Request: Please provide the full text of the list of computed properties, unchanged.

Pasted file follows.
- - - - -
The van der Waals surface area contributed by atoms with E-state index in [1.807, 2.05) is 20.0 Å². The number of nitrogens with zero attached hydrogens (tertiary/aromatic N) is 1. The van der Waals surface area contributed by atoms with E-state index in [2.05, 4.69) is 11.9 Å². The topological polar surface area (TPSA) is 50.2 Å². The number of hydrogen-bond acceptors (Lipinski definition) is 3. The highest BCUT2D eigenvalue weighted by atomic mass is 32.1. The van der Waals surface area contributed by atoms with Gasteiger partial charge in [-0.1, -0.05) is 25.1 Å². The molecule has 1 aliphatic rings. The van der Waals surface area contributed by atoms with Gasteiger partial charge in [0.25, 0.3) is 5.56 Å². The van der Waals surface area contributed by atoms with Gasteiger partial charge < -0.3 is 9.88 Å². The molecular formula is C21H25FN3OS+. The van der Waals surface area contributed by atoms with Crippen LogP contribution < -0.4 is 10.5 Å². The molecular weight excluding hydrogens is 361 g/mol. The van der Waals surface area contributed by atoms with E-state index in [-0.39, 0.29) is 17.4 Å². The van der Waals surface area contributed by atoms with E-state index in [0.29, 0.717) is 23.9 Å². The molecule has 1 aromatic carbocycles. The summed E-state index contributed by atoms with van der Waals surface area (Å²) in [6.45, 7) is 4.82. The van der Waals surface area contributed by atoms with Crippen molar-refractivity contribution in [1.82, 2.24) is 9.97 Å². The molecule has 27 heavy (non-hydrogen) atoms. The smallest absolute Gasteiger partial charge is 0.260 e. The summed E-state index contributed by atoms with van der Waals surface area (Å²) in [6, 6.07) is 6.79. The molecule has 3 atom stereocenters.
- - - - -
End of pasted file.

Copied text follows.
The van der Waals surface area contributed by atoms with E-state index in [1.807, 2.05) is 20.0 Å². The number of nitrogens with zero attached hydrogens (tertiary/aromatic N) is 1. The van der Waals surface area contributed by atoms with E-state index in [2.05, 4.69) is 11.9 Å². The topological polar surface area (TPSA) is 50.2 Å². The number of hydrogen-bond acceptors (Lipinski definition) is 3. The highest BCUT2D eigenvalue weighted by atomic mass is 32.1. The van der Waals surface area contributed by atoms with Gasteiger partial charge in [-0.1, -0.05) is 25.1 Å². The molecule has 1 aliphatic rings. The van der Waals surface area contributed by atoms with Gasteiger partial charge in [0.25, 0.3) is 5.56 Å². The van der Waals surface area contributed by atoms with Gasteiger partial charge < -0.3 is 9.88 Å². The molecular formula is C21H25FN3OS+. The van der Waals surface area contributed by atoms with Crippen LogP contribution < -0.4 is 10.5 Å². The molecular weight excluding hydrogens is 361 g/mol. The van der Waals surface area contributed by atoms with E-state index in [-0.39, 0.29) is 17.4 Å². The van der Waals surface area contributed by atoms with E-state index in [0.29, 0.717) is 23.9 Å². The molecule has 1 aromatic carbocycles. The summed E-state index contributed by atoms with van der Waals surface area (Å²) in [6.45, 7) is 4.82. The van der Waals surface area contributed by atoms with Crippen molar-refractivity contribution in [1.82, 2.24) is 9.97 Å². The molecule has 27 heavy (non-hydrogen) atoms. The smallest absolute Gasteiger partial charge is 0.260 e. The summed E-state index contributed by atoms with van der Waals surface area (Å²) in [6, 6.07) is 6.79. The molecule has 3 atom stereocenters.